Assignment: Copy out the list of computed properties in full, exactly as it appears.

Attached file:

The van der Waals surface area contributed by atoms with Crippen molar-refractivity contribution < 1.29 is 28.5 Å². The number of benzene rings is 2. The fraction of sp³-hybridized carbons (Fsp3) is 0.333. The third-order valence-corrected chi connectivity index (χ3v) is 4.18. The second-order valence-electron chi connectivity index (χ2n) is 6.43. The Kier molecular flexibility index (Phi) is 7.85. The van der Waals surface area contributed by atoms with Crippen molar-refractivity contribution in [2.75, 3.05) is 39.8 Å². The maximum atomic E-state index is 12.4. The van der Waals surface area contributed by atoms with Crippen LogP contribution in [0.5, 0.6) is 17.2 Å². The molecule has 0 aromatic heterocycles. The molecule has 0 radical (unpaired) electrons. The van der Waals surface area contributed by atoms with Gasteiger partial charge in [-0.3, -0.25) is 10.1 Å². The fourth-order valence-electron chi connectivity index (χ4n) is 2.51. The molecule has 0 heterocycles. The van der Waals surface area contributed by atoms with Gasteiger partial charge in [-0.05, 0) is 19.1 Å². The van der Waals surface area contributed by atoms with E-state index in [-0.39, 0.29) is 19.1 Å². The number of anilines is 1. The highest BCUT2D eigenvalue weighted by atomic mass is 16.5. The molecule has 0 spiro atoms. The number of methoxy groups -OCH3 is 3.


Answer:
The van der Waals surface area contributed by atoms with Crippen molar-refractivity contribution < 1.29 is 28.5 Å². The number of benzene rings is 2. The fraction of sp³-hybridized carbons (Fsp3) is 0.333. The third-order valence-corrected chi connectivity index (χ3v) is 4.18. The second-order valence-electron chi connectivity index (χ2n) is 6.43. The Kier molecular flexibility index (Phi) is 7.85. The van der Waals surface area contributed by atoms with Crippen molar-refractivity contribution in [2.75, 3.05) is 39.8 Å². The maximum atomic E-state index is 12.4. The van der Waals surface area contributed by atoms with Crippen LogP contribution in [0.5, 0.6) is 17.2 Å². The molecule has 0 aromatic heterocycles. The molecule has 0 radical (unpaired) electrons. The van der Waals surface area contributed by atoms with Gasteiger partial charge in [-0.3, -0.25) is 10.1 Å². The fourth-order valence-electron chi connectivity index (χ4n) is 2.51. The molecule has 0 heterocycles. The van der Waals surface area contributed by atoms with Gasteiger partial charge in [-0.05, 0) is 19.1 Å². The van der Waals surface area contributed by atoms with E-state index in [-0.39, 0.29) is 19.1 Å². The number of anilines is 1. The highest BCUT2D eigenvalue weighted by atomic mass is 16.5. The molecule has 0 spiro atoms. The number of methoxy groups -OCH3 is 3.